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Is It Safe to Share My Data With Financial Apps?

February 10, 2023 • 3 min

Whether you’re looking for tools to help you create a budget, send or receive money, save money, improve your credit, or make investments, there’s software — and probably even an app — for that. All sorts of financial services are available to help you manage your finances, and many will require you to share your data with them. Learn more about how data sharing works, what you should consider when asked to share your data, and how to protect your data and accounts.

Data sharing services access, standardize and transport your data from financial institutions into an app or financial software — but only with your explicit permission.”

How does data sharing work?

When you use an app that helps you create a budget, you may be asked to provide access to your bank accounts and credit cards in order to analyze your income and spending habits. That’s where data sharing comes in. Data sharing services access and transport your data from financial institutions into an app or financial software — but only with your explicit permission. The most common pieces of data requested by such apps or software are your online banking credentials (User ID and password).

How your data is shared varies. In some cases, companies will only use your shared data once, perhaps to verify your identity or get information from your bank when you’re applying for a car loan. If you’re using a financial app to manage your budget, make payments or monitor your accounts, however, the service will use your shared data on an ongoing basis.

Shared data is often accessed by two companies: the app or software providing you with a service (such as the budgeting app), and a separate company, many times known as an aggregator, that facilitates the data sharing. (You may have come into contact with one of these aggregator companies when applying for a new account or loan, or when setting up transfers between bank accounts.)

Should I share my data?

The answer is up to you, and you should always do some research to help you decide. Here’s some questions you should answer before deciding to share your data.

  • How did you hear about the app or service? Is that source trustworthy?
  • What do others say about the service? Search for credible reviews and articles published by trusted news organizations. If you’re using an app, what do people say about it in your phone’s app store reviews?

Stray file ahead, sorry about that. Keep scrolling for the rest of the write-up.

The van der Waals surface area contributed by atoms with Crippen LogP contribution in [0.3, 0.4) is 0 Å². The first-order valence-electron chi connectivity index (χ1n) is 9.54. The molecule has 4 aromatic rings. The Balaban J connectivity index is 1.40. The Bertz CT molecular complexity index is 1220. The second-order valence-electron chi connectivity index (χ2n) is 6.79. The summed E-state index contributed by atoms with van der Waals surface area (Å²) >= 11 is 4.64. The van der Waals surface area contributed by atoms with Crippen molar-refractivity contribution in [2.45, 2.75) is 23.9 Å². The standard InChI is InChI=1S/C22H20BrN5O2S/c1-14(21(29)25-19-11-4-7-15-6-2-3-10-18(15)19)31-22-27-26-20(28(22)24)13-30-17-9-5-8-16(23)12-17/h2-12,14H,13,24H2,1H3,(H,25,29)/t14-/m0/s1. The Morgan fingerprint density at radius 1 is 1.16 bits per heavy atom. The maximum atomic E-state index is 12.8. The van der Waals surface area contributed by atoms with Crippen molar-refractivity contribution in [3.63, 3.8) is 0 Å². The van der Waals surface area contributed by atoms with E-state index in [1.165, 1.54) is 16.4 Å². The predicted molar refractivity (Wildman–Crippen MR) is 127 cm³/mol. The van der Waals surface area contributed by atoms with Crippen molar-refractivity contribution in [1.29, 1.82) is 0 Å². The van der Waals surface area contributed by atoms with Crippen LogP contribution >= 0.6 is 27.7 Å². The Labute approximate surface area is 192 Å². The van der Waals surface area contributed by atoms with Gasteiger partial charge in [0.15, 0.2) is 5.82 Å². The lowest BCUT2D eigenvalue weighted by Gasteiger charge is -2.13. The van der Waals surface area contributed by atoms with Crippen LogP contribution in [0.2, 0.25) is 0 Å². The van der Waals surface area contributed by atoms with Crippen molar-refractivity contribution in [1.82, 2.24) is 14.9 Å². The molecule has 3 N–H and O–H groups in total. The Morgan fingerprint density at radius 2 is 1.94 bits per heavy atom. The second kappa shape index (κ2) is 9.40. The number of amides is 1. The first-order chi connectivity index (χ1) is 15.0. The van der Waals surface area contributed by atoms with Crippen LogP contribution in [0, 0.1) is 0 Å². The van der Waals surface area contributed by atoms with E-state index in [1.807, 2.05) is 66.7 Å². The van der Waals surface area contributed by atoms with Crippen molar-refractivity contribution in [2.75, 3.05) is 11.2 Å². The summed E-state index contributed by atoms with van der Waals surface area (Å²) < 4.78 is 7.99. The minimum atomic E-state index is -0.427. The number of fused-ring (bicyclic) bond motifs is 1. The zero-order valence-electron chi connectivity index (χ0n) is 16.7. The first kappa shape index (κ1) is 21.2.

• Does the service have a phone number, email address or alternate way to contact them if you need to?
  • Does the service share your data with third parties?
  • How often will it access your data?
  • Can you review and change what data is being accessed?
  • What data is being stored? For how long?
  • Can the service make payments or move money between your accounts? Are you comfortable with the terms of those services?
  • How do you terminate the service’s access to your accounts? How can you delete the data you’ve shared?

You should review the app’s or service’s website and carefully read the terms and conditions to better understand what data will be used and how, and to answer the questions above. Make sure you understand how to dispute any errors, and what legal rights you have regarding disputes.

How to protect your data and your accounts

Whatever you decide about sharing your data with an app or software, you should follow these general guidelines to help protect your data and avoid unauthorized transactions.

  • Always check your statements for unauthorized transactions, especially if you’ve shared access to your accounts.
  • Turn off apps and services when you stop using them. On a mobile device, you can do this by signing out from the service and deleting the app from your device. Before you do that, you should cancel the authorization you provided for access to your data or financial accounts and, if applicable, tell the service to delete your data.
  • When you stop using the app, change your online banking password. See if your online banking account allows you to monitor which services are accessing your data, and ask your financial institution to block ones that are no longer valid.
  • Take action if you receive notice of a data breach. Change the password on the account and for your financial accounts, as well. You should also contact your financial institution to see what other steps you need to take to keep your information as secure as possible.

If you see a transaction you don’t recognize on your Patelco account, report it to us right away by calling 800.358.8228.


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